The Port of Hood River will hold an open house next Tuesday to share planned developments for Lot 1, the largest remaining undeveloped patch of land on the waterfront.
Lot 1, bordered by Second Avenue, the Nichols West Edge Trail and the Event Site, meets the eye of every visitor heading north from downtown Hood River, but has remained bare for years except as a parking lot during seasonal events.
The Lot 1 public open house will be held at 5:30 p.m. on Tuesday, Sept. 15 at the Port of Hood River conference room, 1000 E. Port Marina Drive. Public comments can be made in person at the event or written in advance and sent to email@example.com.
The public open house will feature a presentation by landscape architecture planning firm Walker Macy, who will provide an overview of the project, key issues and objectives.
Michael McElwee, Port of Hood River executive director, said the open house event will be a chance to “look conceptually” at the Lot 1 layout and discuss how to merge the newly finished Nichols West End Trail with the parcel’s original development plan.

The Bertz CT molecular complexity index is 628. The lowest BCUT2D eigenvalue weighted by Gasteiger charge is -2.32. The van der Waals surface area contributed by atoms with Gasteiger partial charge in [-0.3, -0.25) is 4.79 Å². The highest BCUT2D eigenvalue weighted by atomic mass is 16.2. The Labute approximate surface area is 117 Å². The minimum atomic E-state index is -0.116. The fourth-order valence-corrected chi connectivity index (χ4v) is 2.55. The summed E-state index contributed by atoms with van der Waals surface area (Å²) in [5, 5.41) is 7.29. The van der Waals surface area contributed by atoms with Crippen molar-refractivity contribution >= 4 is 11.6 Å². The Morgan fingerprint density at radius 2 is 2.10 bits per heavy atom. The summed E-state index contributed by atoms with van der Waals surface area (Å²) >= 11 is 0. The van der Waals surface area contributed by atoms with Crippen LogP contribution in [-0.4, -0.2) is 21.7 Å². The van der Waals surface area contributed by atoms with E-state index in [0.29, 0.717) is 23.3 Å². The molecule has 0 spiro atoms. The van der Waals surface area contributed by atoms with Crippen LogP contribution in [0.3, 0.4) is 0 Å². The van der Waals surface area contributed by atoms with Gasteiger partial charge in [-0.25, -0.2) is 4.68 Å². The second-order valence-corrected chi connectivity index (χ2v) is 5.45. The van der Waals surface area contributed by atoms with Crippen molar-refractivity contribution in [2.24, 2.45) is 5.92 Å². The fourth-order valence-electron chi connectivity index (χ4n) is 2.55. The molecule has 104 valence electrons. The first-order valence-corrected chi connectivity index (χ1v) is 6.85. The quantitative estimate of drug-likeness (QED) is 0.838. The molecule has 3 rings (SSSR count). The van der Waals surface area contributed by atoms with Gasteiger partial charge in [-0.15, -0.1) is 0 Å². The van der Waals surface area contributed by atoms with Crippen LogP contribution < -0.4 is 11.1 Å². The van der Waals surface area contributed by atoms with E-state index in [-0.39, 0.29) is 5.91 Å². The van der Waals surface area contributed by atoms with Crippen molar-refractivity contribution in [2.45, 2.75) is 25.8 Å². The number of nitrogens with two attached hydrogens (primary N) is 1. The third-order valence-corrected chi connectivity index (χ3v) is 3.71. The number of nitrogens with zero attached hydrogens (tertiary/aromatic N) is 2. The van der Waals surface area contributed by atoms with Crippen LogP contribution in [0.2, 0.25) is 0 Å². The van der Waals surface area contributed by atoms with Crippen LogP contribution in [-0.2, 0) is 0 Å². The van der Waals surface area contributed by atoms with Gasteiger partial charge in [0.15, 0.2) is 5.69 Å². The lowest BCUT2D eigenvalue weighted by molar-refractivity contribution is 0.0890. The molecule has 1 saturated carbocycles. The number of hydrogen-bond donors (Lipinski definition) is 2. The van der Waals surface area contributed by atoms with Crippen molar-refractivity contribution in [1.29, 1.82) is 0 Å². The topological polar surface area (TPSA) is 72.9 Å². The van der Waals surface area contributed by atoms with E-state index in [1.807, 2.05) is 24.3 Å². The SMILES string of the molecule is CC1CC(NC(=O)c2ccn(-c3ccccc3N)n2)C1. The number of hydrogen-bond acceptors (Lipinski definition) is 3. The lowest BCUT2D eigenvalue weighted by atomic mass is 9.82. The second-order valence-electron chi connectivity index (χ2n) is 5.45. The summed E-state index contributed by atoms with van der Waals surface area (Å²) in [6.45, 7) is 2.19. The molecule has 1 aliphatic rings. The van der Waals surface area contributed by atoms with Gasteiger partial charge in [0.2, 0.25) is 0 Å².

The development strategy is part of the city’s Waterfront Refinement Plan, adopted in December 2014, to address zoning and design standards on undeveloped areas on the waterfront. The plan guides the current development and provides parameters for potential building types, sizes and allowed uses.
The seven-acre plot is zoned light industrial, and has proven challenging to divide up into separate lots for potential tenants thus far.
Some top challenges include storm water drainage and meeting parking, storage and pedestrian access needs for light industrial tenants in that spot, according to a February 2013 report by Group Mackenzie planning firm.
“The intent is for small and medium size companies to have buildings that are flexible to meet their initial needs and accommodate future growth,” according to the report.
As an example, McElwee said a legitimate business might want the property but have too demanding of trucking and storage needs for the waterfront location. In that case, the port would have to turn the business down.
Another challenge is building in context of new businesses and the Nichols development, said McElwee. These properties, established over the last several years, “raise the importance” of Lot 1 in value and marketing, but change the context of the property.
McElwee indicated the next step for the port upon finalizing the plan will be to designate legal lots within the greater, undeveloped parcel.
“All of this is intended to lead to an application for legal lots lines to be created down there,” said McElwee.
For more details on Walker Macy’s Lot 1 concept, go to the Port of Hood River’s page dedicated to the project: www.portofhoodriver.com/waterfront/lot1.